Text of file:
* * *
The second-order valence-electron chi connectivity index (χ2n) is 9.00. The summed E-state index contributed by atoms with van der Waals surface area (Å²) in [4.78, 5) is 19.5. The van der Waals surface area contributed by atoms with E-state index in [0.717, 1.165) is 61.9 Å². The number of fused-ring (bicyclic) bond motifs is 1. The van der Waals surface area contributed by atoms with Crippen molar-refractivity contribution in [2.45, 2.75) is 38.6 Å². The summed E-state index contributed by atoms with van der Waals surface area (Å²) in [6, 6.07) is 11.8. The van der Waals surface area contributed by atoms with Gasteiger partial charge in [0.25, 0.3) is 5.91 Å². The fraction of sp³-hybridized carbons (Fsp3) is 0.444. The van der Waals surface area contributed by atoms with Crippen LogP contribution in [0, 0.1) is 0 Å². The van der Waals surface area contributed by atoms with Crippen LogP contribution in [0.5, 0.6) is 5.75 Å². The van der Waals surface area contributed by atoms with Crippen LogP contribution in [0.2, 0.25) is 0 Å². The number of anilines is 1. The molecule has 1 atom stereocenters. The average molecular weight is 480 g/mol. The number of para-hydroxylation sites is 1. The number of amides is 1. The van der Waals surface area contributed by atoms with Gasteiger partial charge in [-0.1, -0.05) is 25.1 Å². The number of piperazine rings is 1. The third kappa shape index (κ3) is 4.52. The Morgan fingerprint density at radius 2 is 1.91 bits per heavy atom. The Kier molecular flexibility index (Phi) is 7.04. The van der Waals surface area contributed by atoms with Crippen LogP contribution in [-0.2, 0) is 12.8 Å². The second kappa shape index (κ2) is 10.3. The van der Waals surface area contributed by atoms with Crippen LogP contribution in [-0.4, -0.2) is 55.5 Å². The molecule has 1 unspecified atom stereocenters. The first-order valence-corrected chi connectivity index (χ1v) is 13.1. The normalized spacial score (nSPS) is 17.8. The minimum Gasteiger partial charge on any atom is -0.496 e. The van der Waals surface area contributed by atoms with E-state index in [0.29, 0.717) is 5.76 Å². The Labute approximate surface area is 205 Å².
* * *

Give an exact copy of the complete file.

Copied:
The second-order valence-electron chi connectivity index (χ2n) is 9.00. The summed E-state index contributed by atoms with van der Waals surface area (Å²) in [4.78, 5) is 19.5. The van der Waals surface area contributed by atoms with E-state index in [0.717, 1.165) is 61.9 Å². The number of fused-ring (bicyclic) bond motifs is 1. The van der Waals surface area contributed by atoms with Crippen molar-refractivity contribution in [2.45, 2.75) is 38.6 Å². The summed E-state index contributed by atoms with van der Waals surface area (Å²) in [6, 6.07) is 11.8. The van der Waals surface area contributed by atoms with Gasteiger partial charge in [0.25, 0.3) is 5.91 Å². The fraction of sp³-hybridized carbons (Fsp3) is 0.444. The van der Waals surface area contributed by atoms with Crippen LogP contribution in [0, 0.1) is 0 Å². The van der Waals surface area contributed by atoms with Crippen LogP contribution in [0.5, 0.6) is 5.75 Å². The van der Waals surface area contributed by atoms with Crippen LogP contribution in [0.2, 0.25) is 0 Å². The number of anilines is 1. The molecule has 1 atom stereocenters. The average molecular weight is 480 g/mol. The number of para-hydroxylation sites is 1. The number of amides is 1. The van der Waals surface area contributed by atoms with Gasteiger partial charge in [-0.1, -0.05) is 25.1 Å². The number of piperazine rings is 1. The third kappa shape index (κ3) is 4.52. The Morgan fingerprint density at radius 2 is 1.91 bits per heavy atom. The Kier molecular flexibility index (Phi) is 7.04. The van der Waals surface area contributed by atoms with Crippen LogP contribution in [-0.2, 0) is 12.8 Å². The second kappa shape index (κ2) is 10.3. The van der Waals surface area contributed by atoms with Crippen LogP contribution in [-0.4, -0.2) is 55.5 Å². The molecule has 1 unspecified atom stereocenters. The first-order valence-corrected chi connectivity index (χ1v) is 13.1. The normalized spacial score (nSPS) is 17.8. The minimum Gasteiger partial charge on any atom is -0.496 e. The van der Waals surface area contributed by atoms with E-state index in [0.29, 0.717) is 5.76 Å². The Labute approximate surface area is 205 Å².